I can't remember a Christmas where I haven't cured a side of ocean trout or salmon, using it in various ways over the main days of entertaining. Sometimes it's down a traditional line, served with creme fraiche, shallots, caperberries and chopped egg on rye toast or lavash. But I also love it pushed in different directions. This Asian version is brilliant for setting the mood for a great lunch to come.
1.2–1.5kg side of ocean trout (or salmon), skin on, trimmed and pin-boned
peel from 2 mandarins (or oranges)
1½ tbsp Sichuan peppercorns, lightly toasted
2 tsp white peppercorns, finely crushed
1 tbsp extra virgin olive oil
½ tsp sesame oil
24 square wonton wrappers, cut in half into triangles
oil for shallow-frying
For the cure
200g rock salt
120g castor sugar
10g (about 2 tbsp) coriander seeds, lightly ground
10g (about 2 tbsp) Sichuan peppercorns, lightly ground
5g (about 1 heaped tsp) white peppercorns, lightly ground
juice and zest of 2 lemons
juice and zest of 2 limes
For the mayonnaise
250g thick mayonnaise (like Kewpie)
50g sesame seeds, toasted and ground
2 tsp sesame oil
2 tbsp rice wine vinegar
small yellow celery leaves
finely sliced spring onion
trout or salmon roe
1. Combine the cure ingredients in a bowl until it's an even slurry.
2. Lay two long overlapping lengths of cling wrap on a tray or dish that will fit the trout lying flat. Press them together along the seam, then pour in half the cure, spreading it out along the length of the tray. Lay the trout on the cure, skin-side down, then pour the remaining cure over the top. Seal the parcel tightly with the overlapping cling wrap, ensuring the trout is evenly covered. Refrigerate for 24 hours, opening the parcel and turning the trout after 12 hours, then resealing.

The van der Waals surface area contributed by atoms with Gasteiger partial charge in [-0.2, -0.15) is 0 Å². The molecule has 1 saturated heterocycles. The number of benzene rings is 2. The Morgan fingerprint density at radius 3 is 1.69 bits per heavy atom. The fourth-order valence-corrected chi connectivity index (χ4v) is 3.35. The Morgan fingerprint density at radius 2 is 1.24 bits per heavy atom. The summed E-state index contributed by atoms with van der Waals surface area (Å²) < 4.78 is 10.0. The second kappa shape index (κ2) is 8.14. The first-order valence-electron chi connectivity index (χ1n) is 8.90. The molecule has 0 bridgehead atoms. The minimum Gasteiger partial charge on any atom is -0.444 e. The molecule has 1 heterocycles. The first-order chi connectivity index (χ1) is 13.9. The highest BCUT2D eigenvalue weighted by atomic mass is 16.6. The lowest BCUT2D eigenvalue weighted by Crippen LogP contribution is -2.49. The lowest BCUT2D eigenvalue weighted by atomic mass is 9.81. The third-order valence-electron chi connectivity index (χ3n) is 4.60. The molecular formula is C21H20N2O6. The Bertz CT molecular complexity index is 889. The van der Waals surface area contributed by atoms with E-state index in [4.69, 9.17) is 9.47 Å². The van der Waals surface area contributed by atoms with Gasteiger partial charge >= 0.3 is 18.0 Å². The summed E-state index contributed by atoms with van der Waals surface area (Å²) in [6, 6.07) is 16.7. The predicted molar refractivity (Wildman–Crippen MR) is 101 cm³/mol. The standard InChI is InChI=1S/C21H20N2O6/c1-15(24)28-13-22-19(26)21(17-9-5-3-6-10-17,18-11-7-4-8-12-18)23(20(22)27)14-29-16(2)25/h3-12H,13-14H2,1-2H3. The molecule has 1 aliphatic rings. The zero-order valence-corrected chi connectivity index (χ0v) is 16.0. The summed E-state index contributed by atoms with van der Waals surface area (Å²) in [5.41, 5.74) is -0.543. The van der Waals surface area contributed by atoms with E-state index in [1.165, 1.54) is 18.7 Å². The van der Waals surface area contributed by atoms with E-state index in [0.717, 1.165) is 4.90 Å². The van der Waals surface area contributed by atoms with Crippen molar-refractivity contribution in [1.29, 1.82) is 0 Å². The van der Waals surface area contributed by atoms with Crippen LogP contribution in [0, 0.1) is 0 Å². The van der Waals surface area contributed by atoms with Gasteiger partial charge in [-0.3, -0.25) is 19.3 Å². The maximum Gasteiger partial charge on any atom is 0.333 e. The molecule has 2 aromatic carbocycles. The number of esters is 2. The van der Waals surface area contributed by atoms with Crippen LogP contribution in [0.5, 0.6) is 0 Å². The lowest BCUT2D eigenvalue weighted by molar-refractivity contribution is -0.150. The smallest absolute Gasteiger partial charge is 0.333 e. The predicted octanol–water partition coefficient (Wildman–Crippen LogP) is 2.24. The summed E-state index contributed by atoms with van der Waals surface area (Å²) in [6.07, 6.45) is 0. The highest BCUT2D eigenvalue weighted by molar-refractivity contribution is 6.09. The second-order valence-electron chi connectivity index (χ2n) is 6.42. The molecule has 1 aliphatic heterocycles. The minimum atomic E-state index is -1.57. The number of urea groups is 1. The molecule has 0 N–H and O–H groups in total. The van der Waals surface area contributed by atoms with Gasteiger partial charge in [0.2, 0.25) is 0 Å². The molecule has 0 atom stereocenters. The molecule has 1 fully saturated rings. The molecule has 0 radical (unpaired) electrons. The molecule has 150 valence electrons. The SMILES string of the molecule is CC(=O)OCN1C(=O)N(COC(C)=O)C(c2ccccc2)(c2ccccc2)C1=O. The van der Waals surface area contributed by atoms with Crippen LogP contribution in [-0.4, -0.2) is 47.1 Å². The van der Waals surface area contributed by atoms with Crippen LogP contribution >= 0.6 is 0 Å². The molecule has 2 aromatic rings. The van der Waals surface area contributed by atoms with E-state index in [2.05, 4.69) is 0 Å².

3. Dehydrate the mandarin peel on a tray in the oven at 100C (80C fan-forced) for about 3 hours until brittle but still brightly coloured, not brown. Blitz in a spice grinder until fine, add the Sichuan pepper and white pepper and blitz again.
4. Once cured, remove the trout from the slurry (it will have firmed up and shed lots of water) and wipe clean with a damp cloth. Combine the olive and sesame oils and brush over the trout, then press on the mandarin dust. Wrap tightly in cling wrap and refrigerate for at least an hour before slicing (the trout will keep for about 10 days like this).
5. Combine the sesame mayonnaise ingredients well and refrigerate until needed. (Transferring it to a piping bag makes serving easier and more elegant, but it's not essential.)
6. Fry the wonton wrappers in about 4cm of oil at 180C for 2 minutes on each side, then drain on kitchen paper.
7. Slice the trout on an angle, then lay half a slice on a wonton triangle. Top with a dollop of mayonnaise, a celery leaf, some shallot and a couple of pearls of roe. Serve immediately with lime wedges. (If you let this sit for long, the wonton wrappers will soften.)
Tip: The base recipe for the cure is something you can adapt to your needs. Omit the Sichuan peppercorns and coriander seeds for a more classic result. Once the fish is cured, just brush it with dijon mustard and coat with chopped dill before wrapping and refrigerating.